The Impact of Pragmatic Markers Acquisition and Phonological Awareness on Word Choice in Translating Literary Texts from Arabic into English

  •  Salwa Alwafai    


Pragmatic markers, either primary or secondary, contribute to the specificity of languages and are sensitive on being translated. This study traces the use of well, the commonest pragmatic marker in the English discourse, in a corpus of translated Arabic novels. The study, too, addresses the influence of the translators’ phonological awareness on their word choices, in the same corpus. Adjacent consonants, consonant-starting and quarter-syllabic words are studied in four groups: free writing of native authors as a control group (G1), literary translations by native English translators (G2), literary English translations by Arabic translators (G3) as well as literary English translations by joint effort (native-speaking and non-native-speaking translators) [G4]. The findings are statistically compared using one-way ANOVA test. Results show a statistically significant difference in the use of the pragmatic marker well and in the use of the three phonological patterns among the four groups. The findings are interpreted and implications are offered for the pragmatic gap and linguistic competence between native-speaking and non-native-speaking translators.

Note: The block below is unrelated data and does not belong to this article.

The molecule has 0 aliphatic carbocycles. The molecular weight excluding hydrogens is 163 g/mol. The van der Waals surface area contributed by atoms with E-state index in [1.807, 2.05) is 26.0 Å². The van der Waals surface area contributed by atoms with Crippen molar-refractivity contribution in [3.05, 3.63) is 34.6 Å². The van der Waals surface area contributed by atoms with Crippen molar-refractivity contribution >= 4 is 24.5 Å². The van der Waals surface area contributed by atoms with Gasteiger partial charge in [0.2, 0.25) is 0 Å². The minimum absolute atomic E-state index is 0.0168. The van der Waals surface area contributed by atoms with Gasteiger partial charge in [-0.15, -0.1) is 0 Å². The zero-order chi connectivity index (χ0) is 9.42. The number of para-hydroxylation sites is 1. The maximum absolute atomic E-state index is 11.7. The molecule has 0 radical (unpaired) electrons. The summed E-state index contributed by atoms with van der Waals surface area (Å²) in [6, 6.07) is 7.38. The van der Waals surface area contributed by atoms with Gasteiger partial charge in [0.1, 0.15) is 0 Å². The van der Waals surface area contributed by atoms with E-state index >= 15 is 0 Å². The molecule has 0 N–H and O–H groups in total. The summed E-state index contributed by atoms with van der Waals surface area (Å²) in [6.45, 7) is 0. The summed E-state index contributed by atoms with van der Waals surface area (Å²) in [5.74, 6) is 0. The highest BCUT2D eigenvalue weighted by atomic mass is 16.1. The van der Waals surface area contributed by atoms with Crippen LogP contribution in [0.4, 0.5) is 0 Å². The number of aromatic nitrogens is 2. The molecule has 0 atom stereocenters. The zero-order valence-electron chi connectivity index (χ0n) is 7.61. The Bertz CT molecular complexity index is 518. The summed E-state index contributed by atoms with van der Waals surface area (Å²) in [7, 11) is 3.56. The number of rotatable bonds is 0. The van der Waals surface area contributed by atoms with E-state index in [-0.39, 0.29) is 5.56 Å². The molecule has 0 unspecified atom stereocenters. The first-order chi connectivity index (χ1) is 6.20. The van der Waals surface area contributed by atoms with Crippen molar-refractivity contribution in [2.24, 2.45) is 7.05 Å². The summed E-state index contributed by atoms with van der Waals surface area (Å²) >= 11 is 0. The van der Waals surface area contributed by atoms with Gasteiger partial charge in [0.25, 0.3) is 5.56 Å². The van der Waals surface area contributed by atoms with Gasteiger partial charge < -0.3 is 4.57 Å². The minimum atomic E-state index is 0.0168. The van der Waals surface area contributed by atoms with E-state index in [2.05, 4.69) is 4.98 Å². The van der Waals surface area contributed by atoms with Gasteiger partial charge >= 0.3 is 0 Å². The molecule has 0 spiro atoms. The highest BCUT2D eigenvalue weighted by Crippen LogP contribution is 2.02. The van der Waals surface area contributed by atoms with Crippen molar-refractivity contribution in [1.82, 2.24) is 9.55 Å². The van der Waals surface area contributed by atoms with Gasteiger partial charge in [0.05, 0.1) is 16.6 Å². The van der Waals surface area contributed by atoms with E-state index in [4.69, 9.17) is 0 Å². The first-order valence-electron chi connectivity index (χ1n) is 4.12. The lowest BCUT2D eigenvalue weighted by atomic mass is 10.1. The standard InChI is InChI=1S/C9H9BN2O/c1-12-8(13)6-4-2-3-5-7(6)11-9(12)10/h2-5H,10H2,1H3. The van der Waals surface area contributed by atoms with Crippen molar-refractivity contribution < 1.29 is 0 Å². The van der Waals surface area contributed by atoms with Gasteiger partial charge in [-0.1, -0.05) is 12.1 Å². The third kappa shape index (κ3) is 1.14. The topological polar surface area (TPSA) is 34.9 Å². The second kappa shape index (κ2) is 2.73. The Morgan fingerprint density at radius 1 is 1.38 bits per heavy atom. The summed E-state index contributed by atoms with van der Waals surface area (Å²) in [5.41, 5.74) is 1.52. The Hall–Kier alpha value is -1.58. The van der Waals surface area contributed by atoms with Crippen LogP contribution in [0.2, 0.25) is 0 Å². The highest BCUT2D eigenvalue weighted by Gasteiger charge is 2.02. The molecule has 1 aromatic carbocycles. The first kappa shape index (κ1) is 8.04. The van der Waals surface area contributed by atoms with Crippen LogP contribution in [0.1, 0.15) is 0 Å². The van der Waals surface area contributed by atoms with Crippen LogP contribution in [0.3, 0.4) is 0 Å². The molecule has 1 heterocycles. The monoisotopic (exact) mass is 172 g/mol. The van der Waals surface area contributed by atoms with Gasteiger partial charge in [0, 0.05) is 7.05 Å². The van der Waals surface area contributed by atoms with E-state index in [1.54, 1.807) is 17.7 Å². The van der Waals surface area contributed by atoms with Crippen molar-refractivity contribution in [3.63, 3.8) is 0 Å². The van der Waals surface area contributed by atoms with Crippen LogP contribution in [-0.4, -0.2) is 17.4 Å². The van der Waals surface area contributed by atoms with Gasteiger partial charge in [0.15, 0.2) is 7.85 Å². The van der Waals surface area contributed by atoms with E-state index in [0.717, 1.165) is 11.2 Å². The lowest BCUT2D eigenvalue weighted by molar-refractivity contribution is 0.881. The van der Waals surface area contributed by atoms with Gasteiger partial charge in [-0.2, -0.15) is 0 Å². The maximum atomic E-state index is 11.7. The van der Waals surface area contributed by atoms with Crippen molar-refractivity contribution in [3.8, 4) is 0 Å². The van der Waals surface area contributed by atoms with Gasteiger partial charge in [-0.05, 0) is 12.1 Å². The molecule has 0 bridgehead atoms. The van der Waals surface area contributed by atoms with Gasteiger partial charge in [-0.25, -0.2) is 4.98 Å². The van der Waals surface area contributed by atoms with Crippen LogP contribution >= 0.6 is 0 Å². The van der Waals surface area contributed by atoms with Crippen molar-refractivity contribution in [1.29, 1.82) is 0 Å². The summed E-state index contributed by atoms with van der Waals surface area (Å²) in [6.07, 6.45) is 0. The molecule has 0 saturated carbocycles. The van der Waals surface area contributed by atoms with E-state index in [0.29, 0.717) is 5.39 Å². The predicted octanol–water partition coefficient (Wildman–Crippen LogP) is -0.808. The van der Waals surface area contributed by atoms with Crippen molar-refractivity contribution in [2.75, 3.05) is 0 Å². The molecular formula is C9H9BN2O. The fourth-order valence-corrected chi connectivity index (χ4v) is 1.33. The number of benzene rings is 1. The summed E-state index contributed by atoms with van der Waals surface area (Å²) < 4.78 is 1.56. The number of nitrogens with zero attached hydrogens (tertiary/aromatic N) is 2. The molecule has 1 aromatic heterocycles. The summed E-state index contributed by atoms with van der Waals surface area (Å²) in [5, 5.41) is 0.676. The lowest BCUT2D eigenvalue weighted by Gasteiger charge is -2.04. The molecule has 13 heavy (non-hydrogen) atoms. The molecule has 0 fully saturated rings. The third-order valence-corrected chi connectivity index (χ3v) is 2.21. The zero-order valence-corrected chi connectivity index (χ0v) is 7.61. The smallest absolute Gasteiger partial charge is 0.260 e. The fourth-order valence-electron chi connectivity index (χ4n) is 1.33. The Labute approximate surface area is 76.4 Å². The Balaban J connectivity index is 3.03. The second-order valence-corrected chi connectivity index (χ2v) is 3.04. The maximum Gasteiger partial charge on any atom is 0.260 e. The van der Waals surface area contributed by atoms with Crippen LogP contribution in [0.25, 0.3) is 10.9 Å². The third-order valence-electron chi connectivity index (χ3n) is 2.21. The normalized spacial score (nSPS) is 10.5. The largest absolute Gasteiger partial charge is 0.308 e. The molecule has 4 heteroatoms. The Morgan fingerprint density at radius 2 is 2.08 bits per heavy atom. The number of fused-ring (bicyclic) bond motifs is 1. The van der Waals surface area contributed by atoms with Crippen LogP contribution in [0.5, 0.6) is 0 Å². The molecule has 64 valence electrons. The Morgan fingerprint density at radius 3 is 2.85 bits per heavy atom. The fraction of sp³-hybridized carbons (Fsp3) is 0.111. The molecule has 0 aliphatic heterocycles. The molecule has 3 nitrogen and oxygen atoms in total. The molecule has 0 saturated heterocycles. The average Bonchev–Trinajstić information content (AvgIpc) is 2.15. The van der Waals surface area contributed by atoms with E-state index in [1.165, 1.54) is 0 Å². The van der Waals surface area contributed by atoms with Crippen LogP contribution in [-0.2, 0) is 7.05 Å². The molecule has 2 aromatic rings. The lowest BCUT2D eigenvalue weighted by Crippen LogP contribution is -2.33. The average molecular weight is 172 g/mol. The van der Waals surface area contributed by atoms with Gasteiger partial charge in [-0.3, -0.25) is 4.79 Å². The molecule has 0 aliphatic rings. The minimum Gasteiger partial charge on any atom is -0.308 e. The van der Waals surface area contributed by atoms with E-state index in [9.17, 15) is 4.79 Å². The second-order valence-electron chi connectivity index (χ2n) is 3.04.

This work is licensed under a Creative Commons Attribution 4.0 License.
  • ISSN(Print): 1923-869X
  • ISSN(Online): 1923-8703
  • Started: 2011
  • Frequency: bimonthly

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